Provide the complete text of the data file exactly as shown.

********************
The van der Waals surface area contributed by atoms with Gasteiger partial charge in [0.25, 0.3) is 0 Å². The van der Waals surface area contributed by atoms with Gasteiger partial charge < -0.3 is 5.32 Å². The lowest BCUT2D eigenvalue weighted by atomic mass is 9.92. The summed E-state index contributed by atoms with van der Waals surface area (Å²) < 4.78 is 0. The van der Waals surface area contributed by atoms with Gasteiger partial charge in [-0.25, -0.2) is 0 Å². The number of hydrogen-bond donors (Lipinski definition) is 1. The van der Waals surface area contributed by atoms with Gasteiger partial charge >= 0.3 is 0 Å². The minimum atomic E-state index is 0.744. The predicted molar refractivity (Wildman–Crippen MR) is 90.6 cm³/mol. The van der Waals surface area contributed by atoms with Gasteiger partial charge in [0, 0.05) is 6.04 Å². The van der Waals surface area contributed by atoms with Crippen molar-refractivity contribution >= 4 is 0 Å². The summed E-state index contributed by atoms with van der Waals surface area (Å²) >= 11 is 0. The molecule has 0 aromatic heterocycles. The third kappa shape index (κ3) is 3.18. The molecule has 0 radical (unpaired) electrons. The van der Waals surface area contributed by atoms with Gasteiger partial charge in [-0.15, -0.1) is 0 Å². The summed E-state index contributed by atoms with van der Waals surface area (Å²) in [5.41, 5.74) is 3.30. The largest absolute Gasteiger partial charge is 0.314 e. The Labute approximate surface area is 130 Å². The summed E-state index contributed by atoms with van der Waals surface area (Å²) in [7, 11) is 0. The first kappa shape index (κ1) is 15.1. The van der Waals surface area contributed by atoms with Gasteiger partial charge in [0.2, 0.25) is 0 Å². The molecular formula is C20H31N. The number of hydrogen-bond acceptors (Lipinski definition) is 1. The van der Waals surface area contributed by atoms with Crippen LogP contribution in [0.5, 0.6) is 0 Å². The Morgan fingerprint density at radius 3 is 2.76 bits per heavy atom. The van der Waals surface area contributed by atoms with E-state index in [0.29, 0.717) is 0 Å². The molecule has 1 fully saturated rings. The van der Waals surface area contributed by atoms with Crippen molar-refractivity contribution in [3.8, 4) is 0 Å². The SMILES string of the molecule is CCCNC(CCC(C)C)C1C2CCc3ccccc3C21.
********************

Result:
The van der Waals surface area contributed by atoms with Gasteiger partial charge in [0.25, 0.3) is 0 Å². The van der Waals surface area contributed by atoms with Gasteiger partial charge < -0.3 is 5.32 Å². The lowest BCUT2D eigenvalue weighted by atomic mass is 9.92. The summed E-state index contributed by atoms with van der Waals surface area (Å²) < 4.78 is 0. The van der Waals surface area contributed by atoms with Gasteiger partial charge in [-0.25, -0.2) is 0 Å². The number of hydrogen-bond donors (Lipinski definition) is 1. The van der Waals surface area contributed by atoms with Gasteiger partial charge >= 0.3 is 0 Å². The minimum atomic E-state index is 0.744. The predicted molar refractivity (Wildman–Crippen MR) is 90.6 cm³/mol. The van der Waals surface area contributed by atoms with Gasteiger partial charge in [0, 0.05) is 6.04 Å². The van der Waals surface area contributed by atoms with Crippen molar-refractivity contribution >= 4 is 0 Å². The summed E-state index contributed by atoms with van der Waals surface area (Å²) >= 11 is 0. The molecule has 0 aromatic heterocycles. The third kappa shape index (κ3) is 3.18. The molecule has 0 radical (unpaired) electrons. The van der Waals surface area contributed by atoms with Gasteiger partial charge in [-0.15, -0.1) is 0 Å². The summed E-state index contributed by atoms with van der Waals surface area (Å²) in [5.41, 5.74) is 3.30. The largest absolute Gasteiger partial charge is 0.314 e. The Labute approximate surface area is 130 Å². The summed E-state index contributed by atoms with van der Waals surface area (Å²) in [7, 11) is 0. The first kappa shape index (κ1) is 15.1. The van der Waals surface area contributed by atoms with Gasteiger partial charge in [0.2, 0.25) is 0 Å². The molecular formula is C20H31N. The number of hydrogen-bond acceptors (Lipinski definition) is 1. The van der Waals surface area contributed by atoms with Crippen LogP contribution in [0.5, 0.6) is 0 Å². The Morgan fingerprint density at radius 3 is 2.76 bits per heavy atom. The van der Waals surface area contributed by atoms with E-state index in [0.29, 0.717) is 0 Å². The molecule has 1 fully saturated rings. The van der Waals surface area contributed by atoms with Crippen molar-refractivity contribution in [3.8, 4) is 0 Å². The SMILES string of the molecule is CCCNC(CCC(C)C)C1C2CCc3ccccc3C21.